Richard Branson unveils the new Virgin Azuma train
Virgin Trains has unveiled the first of its new fleet of Virgin Azuma trains in a ceremony at King’s Cross. Set to revolutionise travel on the East Coast from 2018, the Virgin Azumas are being made by Hitachi at its rail vehicle manufacturing facility in Newton Aycliffe, County Durham.

The order of 65 new trains will provide an extra 12,200 seats for a new and expanded timetable, increasing capacity into King’s Cross by 28% during peak time.

The trains will initially reach speeds of up to 125mph, but Virgin Trains has announced the creation of a cross-industry working group, including Network Rail, to investigate the potential for them to operate at 140mph on the East Coast route.

The new trains will accelerate from 0-125mph around a minute quicker than the current fleet, slicing up to 22 minutes off East Coast journeys and making 4hr London-Edinburgh journeys, and 2hr London-Leeds journeys, the norm.

Faster journeys will make direct routes to new destinations such as Middlesbrough and Huddersfield possible, as well as a big increase in through services to places such as Harrogate and Lincoln.

The trains will have some of the best leg-room on the rail network, as well as ergonomically designed seats. They are more energy efficient, and will provide faster free Wi-Fi, an improved traffic-light reservation system, power sockets for every seat and more overhead luggage space.

Sir Richard Branson, founder of the Virgin Group, said: “This is a hugely important moment for passengers on the East Coast. A line which has witnessed the historic Flying Scotsman and Mallard will now see passenger services transformed with the UK’s most advanced long distance trains.”

The use of robotics and autonomous systems in rail maintenance comes a step closer
RSSB has selected four winners in the Application of Robotics and Autonomous Systems to Rolling Stock Maintenance feasibility studies competition. They will now share £250,000 of funding to investigate the feasibility of their proposals, and in some cases to develop demonstrator prototypes for review.

Launched in November 2015, the competition called for blue-sky ideas for robotic and/or autonomous (RAS) systems that could carry out rolling stock maintenance, servicing and inspections. The aim was to address key challenges in rolling stock maintenance, reduce maintenance time and cost, and increase the reliability.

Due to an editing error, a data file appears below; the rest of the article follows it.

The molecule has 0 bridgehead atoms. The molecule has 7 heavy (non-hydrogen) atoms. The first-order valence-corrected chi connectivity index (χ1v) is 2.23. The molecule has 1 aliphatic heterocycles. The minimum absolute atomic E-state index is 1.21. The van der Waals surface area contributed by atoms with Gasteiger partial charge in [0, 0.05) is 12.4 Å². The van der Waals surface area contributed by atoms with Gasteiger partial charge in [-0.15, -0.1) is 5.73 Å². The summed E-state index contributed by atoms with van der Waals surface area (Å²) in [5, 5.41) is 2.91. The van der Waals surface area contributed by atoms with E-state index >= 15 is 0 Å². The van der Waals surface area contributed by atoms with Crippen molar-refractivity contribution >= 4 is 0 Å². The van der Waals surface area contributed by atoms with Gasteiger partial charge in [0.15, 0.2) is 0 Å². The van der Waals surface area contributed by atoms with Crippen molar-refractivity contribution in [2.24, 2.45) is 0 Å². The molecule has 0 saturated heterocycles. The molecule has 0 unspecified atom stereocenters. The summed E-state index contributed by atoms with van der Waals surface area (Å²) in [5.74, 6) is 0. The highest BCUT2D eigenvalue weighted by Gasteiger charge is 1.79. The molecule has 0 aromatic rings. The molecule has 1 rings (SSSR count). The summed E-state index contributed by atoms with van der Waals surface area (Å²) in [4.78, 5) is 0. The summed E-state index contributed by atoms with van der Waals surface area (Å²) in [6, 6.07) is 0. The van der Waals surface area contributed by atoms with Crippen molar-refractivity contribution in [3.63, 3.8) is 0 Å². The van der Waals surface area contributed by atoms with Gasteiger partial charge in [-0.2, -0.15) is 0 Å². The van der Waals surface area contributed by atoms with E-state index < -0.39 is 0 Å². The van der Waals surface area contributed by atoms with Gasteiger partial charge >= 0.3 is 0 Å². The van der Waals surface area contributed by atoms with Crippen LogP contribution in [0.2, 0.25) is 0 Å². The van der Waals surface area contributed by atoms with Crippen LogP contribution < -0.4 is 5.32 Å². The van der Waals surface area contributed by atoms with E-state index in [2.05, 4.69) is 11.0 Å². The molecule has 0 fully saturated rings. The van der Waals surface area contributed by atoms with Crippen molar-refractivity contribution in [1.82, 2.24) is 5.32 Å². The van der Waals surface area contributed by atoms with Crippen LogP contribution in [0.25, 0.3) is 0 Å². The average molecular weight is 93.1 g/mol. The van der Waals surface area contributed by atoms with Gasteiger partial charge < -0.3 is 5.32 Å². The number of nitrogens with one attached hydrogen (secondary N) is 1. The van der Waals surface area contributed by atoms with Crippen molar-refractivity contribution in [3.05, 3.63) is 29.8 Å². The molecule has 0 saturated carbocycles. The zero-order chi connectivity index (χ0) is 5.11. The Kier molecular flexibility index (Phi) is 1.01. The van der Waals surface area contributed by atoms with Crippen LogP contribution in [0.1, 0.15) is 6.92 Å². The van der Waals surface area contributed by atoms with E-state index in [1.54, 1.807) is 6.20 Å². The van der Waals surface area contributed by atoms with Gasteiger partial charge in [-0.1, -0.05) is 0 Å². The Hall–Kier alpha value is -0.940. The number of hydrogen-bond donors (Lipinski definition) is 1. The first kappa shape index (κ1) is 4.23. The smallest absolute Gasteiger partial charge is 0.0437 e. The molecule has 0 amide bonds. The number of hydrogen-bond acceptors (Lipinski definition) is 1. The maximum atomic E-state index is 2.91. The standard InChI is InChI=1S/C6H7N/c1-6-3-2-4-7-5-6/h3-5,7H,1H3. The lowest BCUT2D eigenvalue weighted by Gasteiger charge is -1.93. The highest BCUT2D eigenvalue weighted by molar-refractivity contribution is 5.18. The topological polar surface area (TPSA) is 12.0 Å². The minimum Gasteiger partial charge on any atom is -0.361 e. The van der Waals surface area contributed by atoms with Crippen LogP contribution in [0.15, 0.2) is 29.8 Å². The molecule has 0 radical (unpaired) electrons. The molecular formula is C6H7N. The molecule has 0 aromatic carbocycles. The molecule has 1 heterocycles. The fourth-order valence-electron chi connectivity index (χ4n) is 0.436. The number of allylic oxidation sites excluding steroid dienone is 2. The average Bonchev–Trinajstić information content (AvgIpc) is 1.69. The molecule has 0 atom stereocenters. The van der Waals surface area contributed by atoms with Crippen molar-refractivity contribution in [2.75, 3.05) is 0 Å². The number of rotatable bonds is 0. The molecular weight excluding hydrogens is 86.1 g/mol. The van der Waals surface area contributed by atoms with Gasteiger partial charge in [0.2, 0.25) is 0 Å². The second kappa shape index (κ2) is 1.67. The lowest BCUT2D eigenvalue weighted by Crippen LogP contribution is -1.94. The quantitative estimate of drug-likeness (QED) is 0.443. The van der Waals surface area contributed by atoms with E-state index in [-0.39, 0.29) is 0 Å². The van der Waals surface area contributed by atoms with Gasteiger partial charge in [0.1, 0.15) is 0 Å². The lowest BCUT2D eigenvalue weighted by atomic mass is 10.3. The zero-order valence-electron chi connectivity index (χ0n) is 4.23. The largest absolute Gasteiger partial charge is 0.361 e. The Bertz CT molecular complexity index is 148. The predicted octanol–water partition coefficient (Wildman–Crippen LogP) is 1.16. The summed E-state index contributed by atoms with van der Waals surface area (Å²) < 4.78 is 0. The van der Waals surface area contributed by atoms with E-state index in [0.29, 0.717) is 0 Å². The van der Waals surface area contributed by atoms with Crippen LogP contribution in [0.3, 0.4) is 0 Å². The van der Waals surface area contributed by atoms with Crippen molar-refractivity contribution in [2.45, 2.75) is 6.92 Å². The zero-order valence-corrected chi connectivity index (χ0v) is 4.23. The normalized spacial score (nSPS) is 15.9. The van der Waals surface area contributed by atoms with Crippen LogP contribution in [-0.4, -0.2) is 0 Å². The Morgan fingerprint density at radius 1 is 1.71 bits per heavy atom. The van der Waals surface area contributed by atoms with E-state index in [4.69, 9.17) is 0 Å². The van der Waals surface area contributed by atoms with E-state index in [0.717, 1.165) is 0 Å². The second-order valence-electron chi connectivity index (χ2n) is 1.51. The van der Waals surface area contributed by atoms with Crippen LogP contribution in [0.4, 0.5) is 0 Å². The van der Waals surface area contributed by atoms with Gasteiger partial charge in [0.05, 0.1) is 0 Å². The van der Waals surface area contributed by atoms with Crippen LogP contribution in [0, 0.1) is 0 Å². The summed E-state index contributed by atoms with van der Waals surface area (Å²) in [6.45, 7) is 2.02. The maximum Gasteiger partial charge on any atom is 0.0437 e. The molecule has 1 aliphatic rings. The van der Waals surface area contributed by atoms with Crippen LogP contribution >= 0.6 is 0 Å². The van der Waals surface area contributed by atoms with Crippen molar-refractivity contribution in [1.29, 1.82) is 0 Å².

The winners are: a cab front cleaning robot, from Cranfield University and Heriot Watt University; a system for enhancing and automating non-destructive testing techniques for railway wheel-sets led by Southampton Solent University; autonomous robotic systems for wheelset reworking from the University of Birmingham; and automated servicing of passenger train fluids, led by Brunel University.

RAS technology has been successfully applied in a number of sectors to replace or assist humans in activities that fall under the ‘4Ds’ – dangerous, difficult, dirty and dull – but has yet to be used in rolling stock maintenance.

Luisa Moisio, RSSB head of research and development and RRUKA industry cochair commented: “We received a large number of high calibre proposals and look forward to seeing how the four chosen projects develop.”

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Predicting the shape and growth of the next generation of trains
Britain’s train fleet could almost double by 2045 to meet rising passenger demand, according to rail industry forecasts in the fourth Long Term Passenger Rolling Stock Strategy.

The strategy is produced by the Rolling Stock Strategy Steering Group (RSSSG), which brings together rolling stock companies and the Rail Delivery Group.

It estimates that:

  • The national fleet is forecast to grow by between 51% and 99% over 30 years
  • On average 17 vehicles a week will be built between now and 2020
  • The average age of our trains is estimated to fall from 21 years to 16 years over the next 5 years
  • The proportion of electrically-powered vehicles will rise from 70% to more than 90% by 2034
  • Between 13,000 and 20,000 new electric vehicles will be needed by 2045, and
  • Around half of the 4,500 new trains – worth £7.5bn – already under construction or on order are being built in Britain.